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Rice Linked To Food Protein Induced Enterocolitis Syndrome (FPIES) in Children
Rice Linked To Food Protein Induced Enterocolitis Syndrome (FPIES) in Children

(October 31, 2008 - Insidermedicine)

Rice is a common trigger of food protein induced enterocolitis syndrome (FPIES) in children, according to research published in the Archives of Disease in Childhood.

Here is some information about FPIES:

•    It is a non-IgE-mediated allergic disorder triggered by the ingestion of certain food proteins.

•    In children under 12 months of age, the syndrome usually presents as vomiting and/or diarrhea approximately 2 hours after eating.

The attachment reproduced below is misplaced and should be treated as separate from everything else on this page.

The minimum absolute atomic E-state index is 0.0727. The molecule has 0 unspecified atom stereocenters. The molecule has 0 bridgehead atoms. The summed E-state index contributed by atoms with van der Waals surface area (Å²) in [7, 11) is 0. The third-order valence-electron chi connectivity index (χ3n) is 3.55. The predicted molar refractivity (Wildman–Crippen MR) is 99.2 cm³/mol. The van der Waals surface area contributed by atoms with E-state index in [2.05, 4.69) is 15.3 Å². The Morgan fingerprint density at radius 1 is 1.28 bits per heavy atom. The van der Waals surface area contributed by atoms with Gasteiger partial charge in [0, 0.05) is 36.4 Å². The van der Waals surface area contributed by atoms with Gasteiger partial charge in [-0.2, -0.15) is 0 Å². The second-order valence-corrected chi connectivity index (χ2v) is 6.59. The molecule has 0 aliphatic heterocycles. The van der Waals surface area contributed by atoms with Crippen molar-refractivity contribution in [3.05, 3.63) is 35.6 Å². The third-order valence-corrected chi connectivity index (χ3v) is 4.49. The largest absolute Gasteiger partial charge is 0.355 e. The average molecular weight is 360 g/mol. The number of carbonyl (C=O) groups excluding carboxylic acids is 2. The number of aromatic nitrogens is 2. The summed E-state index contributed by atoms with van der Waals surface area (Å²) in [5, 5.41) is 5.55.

•    Until recently, FPIES was believed to be caused only by milk or soy proteins, but has also been linked to meats, vegetables, and grains.

Australian researchers conducted a retrospective study of children who presented with FPIES at the Children’s Hospital at Westmead over a 16-year period.

They identified 31 children who experienced 56 episodes of FPIES. Among these, 14 children experienced 26 episodes attributed to rice. The others were attributed to milk and/or soy. Children with rice FPIES were more likely to have FPIES caused by other foods. In addition, rice caused about twice as many episodes of FPIES before a correct diagnosis was made and was associated with more severe symptoms.

Today’s research highlights the role that rice, a food commonly thought of as “hypoallergenic” and frequently recommended as a first food, plays in FPIES.

For Insidermedicine In Depth, I'm Dr. Susan Sharma.